Yep. It was that bad. It was so bad that Bynum rushed off the court as soon as the game was over and was probably in his car on his way home before his teammates entered the locker room. But he should be embarrassed. Almost every one of his nine first-half misses hit the front of the rim. It was a travesty to watch, so I can only imagine what is going through Bynum’s head right now.
C Tyler Zeller — 13 points and four rebounds in almost 14 minutes of play, while shooting 6 of 7 (85.7 percent) from the field
Even though Zeller played mostly garbage minutes, I want to see more of him. He deserves it, and I hate seeing him melt away on the bench. He looks miserable, because he knows he should be getting playing time behind guys who just aren’t molding with the chemistry of this team’s core. There’s no reason Bynum should be out there long enough to miss all 11 of his shots. Because of that, I’m starting the #FreeTylerZeller trend. Please hop on board.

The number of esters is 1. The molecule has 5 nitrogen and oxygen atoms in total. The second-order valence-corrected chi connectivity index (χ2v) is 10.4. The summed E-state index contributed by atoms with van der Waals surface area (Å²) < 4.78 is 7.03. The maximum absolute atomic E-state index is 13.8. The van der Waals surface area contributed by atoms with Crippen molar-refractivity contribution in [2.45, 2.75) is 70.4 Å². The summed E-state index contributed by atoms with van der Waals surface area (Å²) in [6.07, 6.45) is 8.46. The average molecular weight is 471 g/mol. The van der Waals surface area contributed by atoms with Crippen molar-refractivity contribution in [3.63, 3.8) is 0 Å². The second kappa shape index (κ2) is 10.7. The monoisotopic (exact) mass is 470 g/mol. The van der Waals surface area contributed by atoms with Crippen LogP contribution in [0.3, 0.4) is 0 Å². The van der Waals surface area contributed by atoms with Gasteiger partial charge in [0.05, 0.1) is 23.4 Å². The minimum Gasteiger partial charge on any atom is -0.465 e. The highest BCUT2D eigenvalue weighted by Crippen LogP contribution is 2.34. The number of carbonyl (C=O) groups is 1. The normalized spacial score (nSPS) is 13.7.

I had the chance to attend this game as a member of the media. Here are some quotes that didn’t flow with my game recap, but were notable. Included below is a video clip of the press conference:
Brown on the absence of Dion Waiters over the past three games:
“It’s been tough for the second group. You want Dion out on the floor, obviously, but I don’t want him out on the floor until he’s completely healthy. He makes the game so much easier for everybody else.”
Brown on what he will do to fix the rebounding issues the Cavaliers have been experiencing:
“Our guards aren’t doing a good job at rebounding the elbow and the free throw line area. We’re going to keep penalizing guys in practice that don’t box out…and give up offensive rebounds.”
Brown on what the team is struggling with the most during this tough stretch:
“The mental approach is probably tougher than the physical approach.”
Brown on the recent efforts put forth by the Wine & Gold:
“If they got any pride at all, you’re going to come out and you’re going to try and fight.”
Brown on why the Cavaliers couldn’t inch closer to the Pistons in the third quarter:
“I think we had three straight turnovers that were, I think they were unforced. Just us being sloppy with the basketball. Not understanding how important a possession is.”